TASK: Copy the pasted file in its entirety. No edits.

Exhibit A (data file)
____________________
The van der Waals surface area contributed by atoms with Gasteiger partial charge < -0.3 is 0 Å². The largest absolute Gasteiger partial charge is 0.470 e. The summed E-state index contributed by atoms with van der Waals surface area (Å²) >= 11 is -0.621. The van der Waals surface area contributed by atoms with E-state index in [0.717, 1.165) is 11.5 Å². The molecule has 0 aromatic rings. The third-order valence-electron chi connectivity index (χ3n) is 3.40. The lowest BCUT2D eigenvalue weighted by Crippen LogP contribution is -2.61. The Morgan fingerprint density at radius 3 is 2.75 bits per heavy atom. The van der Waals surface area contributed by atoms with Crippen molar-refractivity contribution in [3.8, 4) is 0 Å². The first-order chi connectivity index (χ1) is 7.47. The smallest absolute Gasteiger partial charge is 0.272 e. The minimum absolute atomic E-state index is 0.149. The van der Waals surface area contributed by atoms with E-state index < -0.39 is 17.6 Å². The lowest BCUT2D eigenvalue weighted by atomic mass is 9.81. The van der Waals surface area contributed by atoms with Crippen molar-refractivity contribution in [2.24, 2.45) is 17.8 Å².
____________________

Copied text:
The van der Waals surface area contributed by atoms with Gasteiger partial charge < -0.3 is 0 Å². The largest absolute Gasteiger partial charge is 0.470 e. The summed E-state index contributed by atoms with van der Waals surface area (Å²) >= 11 is -0.621. The van der Waals surface area contributed by atoms with E-state index in [0.717, 1.165) is 11.5 Å². The molecule has 0 aromatic rings. The third-order valence-electron chi connectivity index (χ3n) is 3.40. The lowest BCUT2D eigenvalue weighted by Crippen LogP contribution is -2.61. The Morgan fingerprint density at radius 3 is 2.75 bits per heavy atom. The van der Waals surface area contributed by atoms with Crippen molar-refractivity contribution in [3.8, 4) is 0 Å². The first-order chi connectivity index (χ1) is 7.47. The smallest absolute Gasteiger partial charge is 0.272 e. The minimum absolute atomic E-state index is 0.149. The van der Waals surface area contributed by atoms with E-state index < -0.39 is 17.6 Å². The lowest BCUT2D eigenvalue weighted by atomic mass is 9.81. The van der Waals surface area contributed by atoms with Crippen molar-refractivity contribution in [2.24, 2.45) is 17.8 Å².